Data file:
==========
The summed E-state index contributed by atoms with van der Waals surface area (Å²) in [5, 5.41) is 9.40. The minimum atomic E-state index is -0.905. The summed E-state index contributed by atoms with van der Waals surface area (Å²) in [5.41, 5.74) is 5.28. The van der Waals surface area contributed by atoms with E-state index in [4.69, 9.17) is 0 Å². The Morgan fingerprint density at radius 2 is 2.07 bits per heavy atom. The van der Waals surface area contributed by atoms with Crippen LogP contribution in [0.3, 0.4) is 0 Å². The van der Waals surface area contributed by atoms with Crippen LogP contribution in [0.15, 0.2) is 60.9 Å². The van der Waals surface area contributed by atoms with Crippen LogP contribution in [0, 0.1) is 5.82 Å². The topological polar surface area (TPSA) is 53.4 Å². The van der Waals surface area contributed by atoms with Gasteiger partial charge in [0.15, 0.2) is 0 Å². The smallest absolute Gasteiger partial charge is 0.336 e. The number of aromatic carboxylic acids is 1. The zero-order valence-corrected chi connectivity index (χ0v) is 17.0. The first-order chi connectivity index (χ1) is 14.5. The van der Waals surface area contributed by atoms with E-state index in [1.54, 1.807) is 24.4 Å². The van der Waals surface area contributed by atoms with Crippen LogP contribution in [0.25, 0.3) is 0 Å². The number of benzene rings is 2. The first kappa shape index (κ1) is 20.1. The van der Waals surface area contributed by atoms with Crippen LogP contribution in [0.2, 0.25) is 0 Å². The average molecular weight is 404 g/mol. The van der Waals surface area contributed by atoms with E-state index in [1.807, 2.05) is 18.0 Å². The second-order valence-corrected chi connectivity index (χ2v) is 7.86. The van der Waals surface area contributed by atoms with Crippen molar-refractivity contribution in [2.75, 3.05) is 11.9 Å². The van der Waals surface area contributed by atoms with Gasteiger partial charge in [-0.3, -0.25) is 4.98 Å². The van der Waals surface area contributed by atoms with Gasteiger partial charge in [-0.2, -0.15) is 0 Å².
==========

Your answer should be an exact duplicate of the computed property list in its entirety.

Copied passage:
The summed E-state index contributed by atoms with van der Waals surface area (Å²) in [5, 5.41) is 9.40. The minimum atomic E-state index is -0.905. The summed E-state index contributed by atoms with van der Waals surface area (Å²) in [5.41, 5.74) is 5.28. The van der Waals surface area contributed by atoms with E-state index in [4.69, 9.17) is 0 Å². The Morgan fingerprint density at radius 2 is 2.07 bits per heavy atom. The van der Waals surface area contributed by atoms with Crippen LogP contribution in [0.3, 0.4) is 0 Å². The van der Waals surface area contributed by atoms with Crippen LogP contribution in [0.15, 0.2) is 60.9 Å². The van der Waals surface area contributed by atoms with Crippen LogP contribution in [0, 0.1) is 5.82 Å². The topological polar surface area (TPSA) is 53.4 Å². The van der Waals surface area contributed by atoms with Gasteiger partial charge in [0.15, 0.2) is 0 Å². The smallest absolute Gasteiger partial charge is 0.336 e. The number of aromatic carboxylic acids is 1. The zero-order valence-corrected chi connectivity index (χ0v) is 17.0. The first-order chi connectivity index (χ1) is 14.5. The van der Waals surface area contributed by atoms with E-state index in [1.54, 1.807) is 24.4 Å². The van der Waals surface area contributed by atoms with Crippen LogP contribution in [0.25, 0.3) is 0 Å². The number of benzene rings is 2. The first kappa shape index (κ1) is 20.1. The van der Waals surface area contributed by atoms with Crippen LogP contribution in [0.2, 0.25) is 0 Å². The average molecular weight is 404 g/mol. The van der Waals surface area contributed by atoms with E-state index in [1.807, 2.05) is 18.0 Å². The second-order valence-corrected chi connectivity index (χ2v) is 7.86. The van der Waals surface area contributed by atoms with Crippen molar-refractivity contribution in [2.75, 3.05) is 11.9 Å². The van der Waals surface area contributed by atoms with Gasteiger partial charge in [-0.3, -0.25) is 4.98 Å². The van der Waals surface area contributed by atoms with Gasteiger partial charge in [-0.2, -0.15) is 0 Å².